3. He will more or less preserve the free-market character of our economy. Including maintaining our place in the global economy which has produced a lot of our prosperity in the past 15 years (yes, I’m giving Pres. Clinton credit for recognising this).

    4. He will try to reduce the growth of government power and spending. An area in which Pres. Bush really failed.

    5. His health care plan is hard to understand, but it appears to be an attempt to inject market forces into the health care system, which it sorely needs. McCain would try to make health care insurance an individual thing rather than a employer/employee thing. Which would make it portable with the individual, even if the individual worker changes jobs or moves from state to state. He does this by taking the tax breaks for health insurance away from the employers and gives them to the individual workers (thus the falsehood that McCain is going to tax health care). It would also give patients some concept of what health care providers are charging, thus forcing providers to compete, which would drive costs down, which would drive the cost of insurance down.

    6. He will have a comprehensive and pro-independence energy policy. Come on, people. Jobs generated by an industry whose product (energy) is in high and growing demand will be good, family sustaining, economy growing jobs. We can’t afford to throw them away.

    7. He will take a sane approach to immigration and hopefully rebuild the Republican’s relationship with Hispanics (if you don’t care about the relationship between Hispanics and the Republicans, this doesn’t matter to you, but I DO care about it).

    8. He is probably the politician most likely to eliminate torture (and have a realistic definition of what torture is) in the United States.

    9. He will not treat his political oponents like enemies of the state.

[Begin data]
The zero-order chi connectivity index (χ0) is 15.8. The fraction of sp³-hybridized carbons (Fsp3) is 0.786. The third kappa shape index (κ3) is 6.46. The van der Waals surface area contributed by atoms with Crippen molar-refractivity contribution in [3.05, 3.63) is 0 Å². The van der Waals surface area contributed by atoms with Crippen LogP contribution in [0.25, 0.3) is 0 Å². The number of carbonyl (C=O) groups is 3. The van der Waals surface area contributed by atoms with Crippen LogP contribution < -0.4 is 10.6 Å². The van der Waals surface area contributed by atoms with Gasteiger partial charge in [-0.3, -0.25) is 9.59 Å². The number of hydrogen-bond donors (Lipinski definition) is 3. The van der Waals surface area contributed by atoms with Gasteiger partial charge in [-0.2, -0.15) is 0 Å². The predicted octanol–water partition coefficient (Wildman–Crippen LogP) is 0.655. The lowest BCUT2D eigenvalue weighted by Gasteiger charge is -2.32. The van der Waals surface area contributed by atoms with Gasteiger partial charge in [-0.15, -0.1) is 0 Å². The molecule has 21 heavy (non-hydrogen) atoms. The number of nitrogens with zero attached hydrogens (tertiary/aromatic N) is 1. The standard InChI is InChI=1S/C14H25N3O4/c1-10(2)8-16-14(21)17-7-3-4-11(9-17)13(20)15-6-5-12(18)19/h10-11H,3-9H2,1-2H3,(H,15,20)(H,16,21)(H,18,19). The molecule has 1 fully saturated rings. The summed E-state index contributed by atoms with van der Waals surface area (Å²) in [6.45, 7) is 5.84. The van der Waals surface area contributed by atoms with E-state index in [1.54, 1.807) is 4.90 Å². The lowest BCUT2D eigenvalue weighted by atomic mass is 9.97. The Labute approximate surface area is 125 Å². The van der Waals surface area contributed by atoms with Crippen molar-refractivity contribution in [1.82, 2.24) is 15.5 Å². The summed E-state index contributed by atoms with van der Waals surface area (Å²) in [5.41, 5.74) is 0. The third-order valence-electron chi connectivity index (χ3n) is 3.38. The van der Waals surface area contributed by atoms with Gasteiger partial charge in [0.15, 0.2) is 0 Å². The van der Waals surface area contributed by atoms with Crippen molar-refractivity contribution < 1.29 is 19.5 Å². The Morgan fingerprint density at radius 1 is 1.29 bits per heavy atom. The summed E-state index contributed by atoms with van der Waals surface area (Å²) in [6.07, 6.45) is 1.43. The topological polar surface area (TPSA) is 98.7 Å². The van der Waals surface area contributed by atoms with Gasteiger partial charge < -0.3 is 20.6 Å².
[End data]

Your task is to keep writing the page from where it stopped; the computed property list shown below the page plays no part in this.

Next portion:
10. He will oppose the “fairness doctrine”.

    11. He will not interfere with the 2nd Amendment.

    13. He will not raise taxes during an economic crisis.

    There are probably more reasons, but I have limited time to think about this. There are also a few reasons to worry about McCain, but that wasn’t the question.

  • The Jones

    John McCain has been a Washington insider for years now. That’s not necessarily a bad thing. That just means that he’s been inside Washington. The good part about John McCain’s stay in Washington is his conduct and his manner of decision making while in the offices he has held.

    John McCain does not pander. I LOVE this. He has said before that he would rather lose an election than lose a war. That’s true. But to add to this spot on his resume, he would also rather lose popularity within his party and with the American public than lose the spirit of cooperation, the ability of smart compromise, and the conviction of his conscience. That takes guts. I really really like that.

    John McCain has a record that can be picked apart, analyzed, criticized, alphabetized, or whatever-ized. This allows me and the public to really see what we’re getting. Even if I don’t like the final product of whatever he has done (for example, McCain-Feingold), I can see his pattern of decision-making and I like how it is driven by a desire for smart policy, how it shuns silly brownie point legislation to get re-elected (i.e. earmarks and pork), and how a deep conviction of doing what is right sits at the bottom of everything he has done. That conviction has stayed in place all the years that John McCain has been in Washington.